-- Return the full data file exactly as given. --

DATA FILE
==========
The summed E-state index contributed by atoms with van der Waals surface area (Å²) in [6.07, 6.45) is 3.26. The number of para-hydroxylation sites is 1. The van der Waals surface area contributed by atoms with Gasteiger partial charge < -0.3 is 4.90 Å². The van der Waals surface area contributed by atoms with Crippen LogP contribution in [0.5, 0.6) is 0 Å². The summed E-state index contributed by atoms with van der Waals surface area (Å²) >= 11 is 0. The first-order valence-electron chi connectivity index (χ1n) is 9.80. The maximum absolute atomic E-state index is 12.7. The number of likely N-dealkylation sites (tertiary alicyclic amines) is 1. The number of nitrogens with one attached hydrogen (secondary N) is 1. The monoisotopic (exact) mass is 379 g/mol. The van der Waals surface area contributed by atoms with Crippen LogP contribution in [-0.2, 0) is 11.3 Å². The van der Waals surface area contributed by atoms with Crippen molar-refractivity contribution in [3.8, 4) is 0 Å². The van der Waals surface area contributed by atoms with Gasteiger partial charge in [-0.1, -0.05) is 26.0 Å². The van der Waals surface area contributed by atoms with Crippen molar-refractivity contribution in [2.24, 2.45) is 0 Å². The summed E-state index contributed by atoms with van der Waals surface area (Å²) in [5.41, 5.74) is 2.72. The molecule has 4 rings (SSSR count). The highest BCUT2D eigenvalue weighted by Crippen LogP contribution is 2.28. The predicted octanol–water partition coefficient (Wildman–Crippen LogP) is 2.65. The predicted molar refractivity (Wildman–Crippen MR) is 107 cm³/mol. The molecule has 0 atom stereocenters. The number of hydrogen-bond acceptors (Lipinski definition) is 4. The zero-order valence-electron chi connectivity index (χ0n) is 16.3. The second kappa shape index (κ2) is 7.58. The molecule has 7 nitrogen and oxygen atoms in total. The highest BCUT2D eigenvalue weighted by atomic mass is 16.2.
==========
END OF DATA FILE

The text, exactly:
The summed E-state index contributed by atoms with van der Waals surface area (Å²) in [6.07, 6.45) is 3.26. The number of para-hydroxylation sites is 1. The van der Waals surface area contributed by atoms with Gasteiger partial charge < -0.3 is 4.90 Å². The van der Waals surface area contributed by atoms with Crippen LogP contribution in [0.5, 0.6) is 0 Å². The summed E-state index contributed by atoms with van der Waals surface area (Å²) >= 11 is 0. The first-order valence-electron chi connectivity index (χ1n) is 9.80. The maximum absolute atomic E-state index is 12.7. The number of likely N-dealkylation sites (tertiary alicyclic amines) is 1. The number of nitrogens with one attached hydrogen (secondary N) is 1. The monoisotopic (exact) mass is 379 g/mol. The van der Waals surface area contributed by atoms with Crippen LogP contribution in [-0.2, 0) is 11.3 Å². The van der Waals surface area contributed by atoms with Crippen molar-refractivity contribution in [3.8, 4) is 0 Å². The van der Waals surface area contributed by atoms with Gasteiger partial charge in [-0.1, -0.05) is 26.0 Å². The van der Waals surface area contributed by atoms with Crippen molar-refractivity contribution in [2.24, 2.45) is 0 Å². The summed E-state index contributed by atoms with van der Waals surface area (Å²) in [5.41, 5.74) is 2.72. The molecule has 4 rings (SSSR count). The highest BCUT2D eigenvalue weighted by Crippen LogP contribution is 2.28. The predicted octanol–water partition coefficient (Wildman–Crippen LogP) is 2.65. The predicted molar refractivity (Wildman–Crippen MR) is 107 cm³/mol. The molecule has 0 atom stereocenters. The number of hydrogen-bond acceptors (Lipinski definition) is 4. The zero-order valence-electron chi connectivity index (χ0n) is 16.3. The second kappa shape index (κ2) is 7.58. The molecule has 7 nitrogen and oxygen atoms in total. The highest BCUT2D eigenvalue weighted by atomic mass is 16.2.